Controlled burn planned for Rocky Gap State Park on Wednesday, November 9
Rocky Gap and TNC to host a public viewing station at the park's visitor center starting at noon.
Rocky Gap State Park has announced that it is planning to conduct a 90-acre controlled burn on Evitt’s Mountain on Wednesday, November 9 in partnership with The Nature Conservancy (TNC) and the Maryland Department of Natural Resources (DNR) if weather conditions permit.
The final timing of the controlled burn will be dependent on weather and site conditions. Updates on the status of the burn will be available at the Friends of Rocky Gap Facebook page and TNC's Working with Fire program page on nature.org.
The location of the controlled burn provides a unique opportunity to watch this conservation practice firsthand, so the State Park and TNC have also announced a public viewing station starting at 12:00 pm noon.
The viewing station will be located inside the Hawks Nest Café concession stand, which has a clear view of Evitt’s Mountain from the other side of Lake Habeeb. The State Park will be waiving entrance fees for the day, and complimentary snacks, refreshments and giveaways will be available for anyone who comes to watch.
This is the first controlled burn to take place at Rocky Gap State Park, and it will be conducted through a partnership between the park, TNC, MD DNR Forest Service and MD DNR Wildlife and Heritage. The burn is expected to begin at 11:00 am and smoke may be visible from Interstate 68 and the surrounding area. It should be completed by 3 or 4 pm, with crew remaining to secure and monitor the burn site afterwards.
Controlled burns for forest and wildlife habitat management are always conducted with safety as the top priority. Burn staff are trained practitioners who monitor the weather leading up to and during a burn to ensure the fire remains at the desired intensity and smoke is carried up and away from roads and homes. If the required conditions for temperature, humidity, moisture levels, cloud cover and wind are not met or they unexpectedly change, the burn will be postponed.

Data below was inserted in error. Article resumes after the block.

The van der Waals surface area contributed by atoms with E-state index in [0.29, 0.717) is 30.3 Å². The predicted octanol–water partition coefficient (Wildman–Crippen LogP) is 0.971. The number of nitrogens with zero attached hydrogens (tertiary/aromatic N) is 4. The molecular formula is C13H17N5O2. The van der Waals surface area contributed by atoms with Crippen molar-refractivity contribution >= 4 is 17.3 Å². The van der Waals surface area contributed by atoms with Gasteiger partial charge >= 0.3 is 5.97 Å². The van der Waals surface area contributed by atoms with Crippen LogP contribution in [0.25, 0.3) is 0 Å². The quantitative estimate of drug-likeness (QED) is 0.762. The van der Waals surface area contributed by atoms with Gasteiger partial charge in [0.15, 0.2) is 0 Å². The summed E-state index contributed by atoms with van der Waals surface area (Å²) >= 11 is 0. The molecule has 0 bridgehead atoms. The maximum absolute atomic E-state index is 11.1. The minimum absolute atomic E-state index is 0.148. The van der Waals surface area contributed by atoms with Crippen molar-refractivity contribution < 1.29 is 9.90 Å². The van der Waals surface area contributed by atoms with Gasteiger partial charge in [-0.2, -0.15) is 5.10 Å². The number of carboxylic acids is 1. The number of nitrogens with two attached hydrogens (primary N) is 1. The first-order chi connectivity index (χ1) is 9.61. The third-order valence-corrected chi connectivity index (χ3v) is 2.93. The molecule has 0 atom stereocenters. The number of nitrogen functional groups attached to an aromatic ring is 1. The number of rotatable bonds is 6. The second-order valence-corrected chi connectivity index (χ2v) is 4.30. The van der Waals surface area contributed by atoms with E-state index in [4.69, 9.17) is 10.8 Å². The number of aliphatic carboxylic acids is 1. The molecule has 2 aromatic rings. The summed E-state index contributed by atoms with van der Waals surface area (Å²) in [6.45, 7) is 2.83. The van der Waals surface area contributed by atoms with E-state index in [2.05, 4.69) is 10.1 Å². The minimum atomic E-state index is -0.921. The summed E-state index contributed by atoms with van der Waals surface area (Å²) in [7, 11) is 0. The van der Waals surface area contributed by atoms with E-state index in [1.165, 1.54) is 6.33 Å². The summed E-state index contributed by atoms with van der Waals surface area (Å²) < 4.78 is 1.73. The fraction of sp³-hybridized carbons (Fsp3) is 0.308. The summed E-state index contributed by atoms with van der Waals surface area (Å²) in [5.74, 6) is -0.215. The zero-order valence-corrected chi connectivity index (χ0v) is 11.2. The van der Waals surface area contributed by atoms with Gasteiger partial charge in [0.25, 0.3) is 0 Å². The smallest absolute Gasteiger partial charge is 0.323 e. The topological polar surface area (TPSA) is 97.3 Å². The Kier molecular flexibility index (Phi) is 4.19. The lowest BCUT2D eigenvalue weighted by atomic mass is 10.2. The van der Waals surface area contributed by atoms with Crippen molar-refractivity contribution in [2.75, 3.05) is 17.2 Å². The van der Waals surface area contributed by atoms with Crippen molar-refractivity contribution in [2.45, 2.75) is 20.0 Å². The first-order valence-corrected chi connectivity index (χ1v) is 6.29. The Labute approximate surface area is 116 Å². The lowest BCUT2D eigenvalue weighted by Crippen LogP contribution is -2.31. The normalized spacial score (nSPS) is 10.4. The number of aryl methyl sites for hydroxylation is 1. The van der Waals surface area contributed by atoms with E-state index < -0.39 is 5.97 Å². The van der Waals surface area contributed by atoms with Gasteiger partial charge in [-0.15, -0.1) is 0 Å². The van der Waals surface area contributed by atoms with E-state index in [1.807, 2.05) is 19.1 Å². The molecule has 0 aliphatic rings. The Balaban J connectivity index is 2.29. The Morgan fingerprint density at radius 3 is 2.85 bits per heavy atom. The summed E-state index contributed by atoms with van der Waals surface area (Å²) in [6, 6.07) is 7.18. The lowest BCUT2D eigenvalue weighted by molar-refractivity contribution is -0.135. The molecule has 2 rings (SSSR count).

Foresters and ecologists recognize that fire is a critical ecological process for many environments, including the typical Appalachian forests of oaks, hickories and pines that cover most of western Maryland. Since the 1930s however, a lack of fire has unintentionally harmed forest health.
The controlled burn at Rocky Gap State Park is being conducted to help a variety of fire-adapted native tree and plant species, including table mountain pine (which needs fire to regenerate), pitch pine, oak trees, blueberries, huckleberries and many native wildflowers. Many of these species are also drought tolerant, making them better equipped to thrive in changing weather conditions or a warming climate. A more open forest will also improve habitat for birds, bats and other animals, while also making it harder for destructive pests like pine beetles to travel between trees.
Another significant benefit of controlled burns is the reduction of dry wood and organic matter on the forest floor that build up over time, which then reduces the likelihood and severity of dangerous wildfires.
Part of the controlled burn will also be conducted through the use of an ignition drone, which allows a drone operator to drop incendiary devices on the interior of the burn site. This not only results in a more precise ignition pattern, but also reduces the need for crew members to traverse difficult terrain near the active burn.
Anyone interested in learning more or attending the viewing can find updates on burn scheduling at the Friends of Rocky Gap Facebook page, TNC's Working with Fire program page on nature.org or the TNC Maryland/DC chapter's Twitter feed @nature_DCMDVA. Live videos and photos of the burn will also be made available on social media to anyone interested in tuning in virtually.
The Nature Conservancy is a global conservation organization dedicated to conserving the lands and waters on which all life depends. Guided by science, we create innovative, on-the-ground solutions to our world’s toughest challenges so that nature and people can thrive together. We are tackling climate change, conserving lands, waters and oceans at an unprecedented scale, providing food and water sustainably and helping make cities more sustainable. Working in 76 countries and territories—37 by direct conservation impact and 39 through partners—we use a collaborative approach that engages local communities, governments, the private sector, and other partners. To learn more, visit www.nature.org or follow @nature_press on Twitter.